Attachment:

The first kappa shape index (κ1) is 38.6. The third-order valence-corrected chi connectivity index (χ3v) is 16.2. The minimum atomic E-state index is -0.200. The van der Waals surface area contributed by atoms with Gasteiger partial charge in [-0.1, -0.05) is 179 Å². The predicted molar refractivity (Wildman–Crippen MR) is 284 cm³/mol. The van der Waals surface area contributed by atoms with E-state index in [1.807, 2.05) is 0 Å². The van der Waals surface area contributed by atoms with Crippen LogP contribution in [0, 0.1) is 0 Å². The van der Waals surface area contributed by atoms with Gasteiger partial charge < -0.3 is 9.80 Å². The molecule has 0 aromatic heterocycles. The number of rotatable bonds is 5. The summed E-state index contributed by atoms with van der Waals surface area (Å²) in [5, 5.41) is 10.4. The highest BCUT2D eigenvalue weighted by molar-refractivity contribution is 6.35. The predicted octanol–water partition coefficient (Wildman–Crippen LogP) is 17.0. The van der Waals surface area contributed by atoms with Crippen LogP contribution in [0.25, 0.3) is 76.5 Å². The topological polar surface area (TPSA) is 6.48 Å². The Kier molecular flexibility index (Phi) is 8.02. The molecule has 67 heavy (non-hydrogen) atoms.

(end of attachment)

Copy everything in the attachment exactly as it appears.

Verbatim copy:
The first kappa shape index (κ1) is 38.6. The third-order valence-corrected chi connectivity index (χ3v) is 16.2. The minimum atomic E-state index is -0.200. The van der Waals surface area contributed by atoms with Gasteiger partial charge in [-0.1, -0.05) is 179 Å². The predicted molar refractivity (Wildman–Crippen MR) is 284 cm³/mol. The van der Waals surface area contributed by atoms with E-state index in [1.807, 2.05) is 0 Å². The van der Waals surface area contributed by atoms with Crippen LogP contribution in [0, 0.1) is 0 Å². The van der Waals surface area contributed by atoms with Gasteiger partial charge < -0.3 is 9.80 Å². The molecule has 0 aromatic heterocycles. The number of rotatable bonds is 5. The summed E-state index contributed by atoms with van der Waals surface area (Å²) in [5, 5.41) is 10.4. The highest BCUT2D eigenvalue weighted by molar-refractivity contribution is 6.35. The predicted octanol–water partition coefficient (Wildman–Crippen LogP) is 17.0. The van der Waals surface area contributed by atoms with Crippen LogP contribution in [0.25, 0.3) is 76.5 Å². The topological polar surface area (TPSA) is 6.48 Å². The Kier molecular flexibility index (Phi) is 8.02. The molecule has 67 heavy (non-hydrogen) atoms.